In other words, how did God create the flood in the first place? It seems that what He really did was, He brought two sources of water together. There was of course the rain, coming from the clouds, upper waters, but there were also lower waters, there was well-water, that came up from the earth. And when you brought those two sources of water together, it inundated the world.

So what did God do to stop the flood? Basically, God had to bring each source of water back where it came from: The rainwater, that’s got to go back to the clouds; the well-water, it’s got to go back beneath the earth.

So one more time, you’ve got water above and water below. And after the flood, as the world recovers, you’ve got just a blue ribbon of sky. Just like in creation, the sky is once again dividing between upper waters and lower waters.

OK, so what have we got here? We’ve got echoes of Creation Days One and Two, in the world after the flood. What about Creation Day Three?

Dry Land, Vegetation, and Birds

What happens on Day 3? Water recedes and dry land appears. So, wouldn’t you know it, that’s actually exactly what happens next in the Noach story: Water recedes and dry land appears.

And after that in the Noach story? Well, Noah, you know, he’s in the ark and he’s got this dove. He sends it out, and it comes back with an olive branch, freshly plucked. What does that branch tell Noah that he didn’t know before? It tells him that vegetation, trees in particular, they are back in the world.

Well, go back to the Creation story: After the appearance of dry land, trees begin to come into the world.

OK? Let's fast forward to Noah again. What does Noah do after he gets that olive branch from the dove? He sends out the dove once more, and this time, the bird doesn’t return to him. Which means the world now has birds in it. Oh. Welcome to Creation Day Five, when birds came into the world.

OK, I hear you saying, not so fast. I see how the Noah story has stuff from Days One, Two, Three in Creation and now… Day Five, but you skipped something. What about Creation Day Four?

Digging Deeper into Noach's Story

And of course on Creation Day Four, that’s when you get the sun, the moon, and the stars. The great heavenly luminaries. So is there any correspondence to that in the Noah story?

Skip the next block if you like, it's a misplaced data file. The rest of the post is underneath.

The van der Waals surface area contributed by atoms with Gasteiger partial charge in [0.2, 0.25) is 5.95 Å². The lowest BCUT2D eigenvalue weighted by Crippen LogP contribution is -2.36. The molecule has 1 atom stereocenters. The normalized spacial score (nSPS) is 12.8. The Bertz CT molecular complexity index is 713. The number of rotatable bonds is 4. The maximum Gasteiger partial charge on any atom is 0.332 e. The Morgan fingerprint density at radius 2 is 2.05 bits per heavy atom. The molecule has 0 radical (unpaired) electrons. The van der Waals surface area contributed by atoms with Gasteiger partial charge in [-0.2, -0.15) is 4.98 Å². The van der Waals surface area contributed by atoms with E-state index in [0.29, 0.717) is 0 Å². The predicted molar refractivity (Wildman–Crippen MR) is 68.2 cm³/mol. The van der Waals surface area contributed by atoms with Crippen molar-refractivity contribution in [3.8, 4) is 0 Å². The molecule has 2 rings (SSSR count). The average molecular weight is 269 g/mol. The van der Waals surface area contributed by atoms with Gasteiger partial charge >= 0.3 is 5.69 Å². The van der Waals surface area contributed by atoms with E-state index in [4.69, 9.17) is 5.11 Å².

Well, that’s a good question. At face value, there isn’t anything like that in the Noach story. So that seems to be a little puzzle, a little hole in these parallels as it were. Let’s leave that aside for a second, and go back to our search.

Back to Noah: What happens in the Noach story after the birds? Well, God tells Noah to open up the ark and let out all the animals and humans. Does that remind you of anything back in Creation? Think about Day Six, the day in which animals and mankind were created and began to come and inhabit the earth.

It's really kind of remarkable, isn’t it? It really does seem like there’s a correspondence between the world after the flood and the world of Creation. It doesn’t seem coincidental. But what exactly do these parallels mean? What is their significance?

God's Second (Re)Creation?

Well, if you’re really interested in this question, I have good news for you: We have a whole course in Aleph Beta devoted to exploring exactly this mystery. I actually created it a few years back, it's called Genesis Unveiled – and you can find it by clicking below. I highly recommend checking it out. In the meantime, though, I want to leave you with at least the beginnings of a theory here.

So, here’s a way to make sense of all of this: The creation story is getting mirrored by the story of the world after the flood. Why, you ask? The answer might just be: The Torah wants us to understand that after the flood, it is as if the world is being created again.

To put it a little bit differently, the building process of creation, it's getting mirrored by the re-building process of what we might call re-creation – the re-creation of the world after the flood.